In this case, we have the report about third hand, and given to us from someone who was condensing the story. For a putative transmission story, you have an original oral report that may or may not have been written down. Then, years later, it is told (no indication that it was read) to Ammon. Ammon then later writes it down. Alma gets the information from Ammon's record and writes it. Mormon selects what Alma wrote (and may or may not have edited it). Assuming that information about probably unsurprising "others" along the way was in the original, is it really surprising that it might not end up on Mormon's account after that long line of storytelling?

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5 minutes ago, CA Steve said:

Well it has been over 10 years since the first statement. I would expect that advances in the field might be the reason he thinks differently now. I frequently hear the dilution effect as a reason we cannot detect Nephit DNA now, but how does that work when testing the DNA from remains that are from or close to the Book of Mormon time frames? 

There has been a lot of advancement in DNA in the last 10 years. I'm very much inexpert, but I know an expert (that both makes me cool and knowledgeable, of course). I assume that you have seen the results of the Iceland DNA studies where fully half of the original inhabitants' DNA didn't survive in the descendants? As I said, survival is the most surprising fact.

Now, what about finding DNA from populations around Book of Mormon times? That is a problem of selection and location. Let's say we have a large sample of skeletons from 400 BC, but they come from over 100 miles from where we think the Book of Mormon took place? If there is no ANE DNA, what does that mean? While there are large movements of population over time, the reality of most real lives during most of pre-modern history is that people didn't travel more than a day or two walking distance from their home during their entire lives. If there is a survival of ANE DNA, you not only have to hit the right time periods, but probably a bulls-eye on a specific city. The longer the Book of Mormon goes on, the less uniqueness--so you wouldn't expect a more dense sample until you approached say 600-400 BC in the city of Nephi. Then, you have to get lucky and find the slight markers from among the larger population. On top of that, you would have to recognize it as different. As several scientists have pointed out, we don't even know what we are looking for.

There has recently been a find of a mummified remain that was identified as Caucasian rather than Asian. We have the Kennewick man as well as evidence that there was a population that didn't fit the DNA that has survived. So losing DNA is hardly surprising. We could actually expect that those early populations would have stayed together much longer than the Lehites--but their DNA didn't survive.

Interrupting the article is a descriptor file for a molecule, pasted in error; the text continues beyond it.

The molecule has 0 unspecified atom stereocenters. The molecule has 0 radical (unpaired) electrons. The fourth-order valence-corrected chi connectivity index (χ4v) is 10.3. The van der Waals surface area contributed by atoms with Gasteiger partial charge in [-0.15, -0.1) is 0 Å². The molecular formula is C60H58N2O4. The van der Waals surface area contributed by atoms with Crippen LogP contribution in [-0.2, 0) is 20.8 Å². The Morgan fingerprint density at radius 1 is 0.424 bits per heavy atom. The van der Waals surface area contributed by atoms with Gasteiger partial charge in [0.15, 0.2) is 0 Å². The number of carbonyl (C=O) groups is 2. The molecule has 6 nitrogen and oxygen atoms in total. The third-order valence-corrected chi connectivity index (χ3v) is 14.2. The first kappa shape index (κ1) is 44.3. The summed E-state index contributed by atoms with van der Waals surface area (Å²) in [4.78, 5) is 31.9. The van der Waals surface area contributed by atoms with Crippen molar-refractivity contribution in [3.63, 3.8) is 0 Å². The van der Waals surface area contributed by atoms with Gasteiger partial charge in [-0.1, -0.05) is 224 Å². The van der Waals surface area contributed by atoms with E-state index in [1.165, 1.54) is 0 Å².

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1 hour ago, RevTestament said:

My guess is you'd be hard pressed to find any area which would remain desolate or devoid of people for any significant time - maybe up in Mexico we could expect a land of dry bones. As archaeologists have found, the jungle in Mesoamerica reclaims everything rather quickly.

Actually, the Mirador Basin was incredibly heavily populated--then deserted and pretty much never repopulated. One of the things that we forget is that we find lots of ancient cities--from lots of different time periods. Sometimes people came and lived in them later, but frequently they were abandoned. This happened during lots of different time periods. So finding the remains of a city that had been depopulated wouldn't have been that hard.

As for the dry bones, it depends upon how literally you want to take the text. Since that is an English expression, and the Book of Mormon wasn't written in English, I don't feel any compunction to take every statement at its most literal meaning.

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9 hours ago, Exiled said:

My expectations have nothing to do with it.  However, that makes for a good justification for belief. Non-belief can then be relegated to being caused by some built in bias. Obviously, if the faulty expectations weren't there all would be mormon, etc., etc.  It seems circular.  

Were there nephites or not? It seems highly probable that there were not.

What if I were arguing for scientology or a myriad of other religions? I am sure if I claim your rejection of the other religions was simply because of your tainted subjective expectations and your mormon social conditioning, you would immediately object and turn to objective experience as a justification as to why everyone should be mormon or at least why you are.

Even so, I agree that you believe that I am merely a victim of faulty expectations. Maybe I am just crazy to want evidence for nephites/lamanites like there is evidence of the past roman civilization. Roman existence seems highly probable while nephite/lamanite evidence seems merely possible to me. Roman dna didn't disappear like other dna aparently did. I just can't change my expectations there.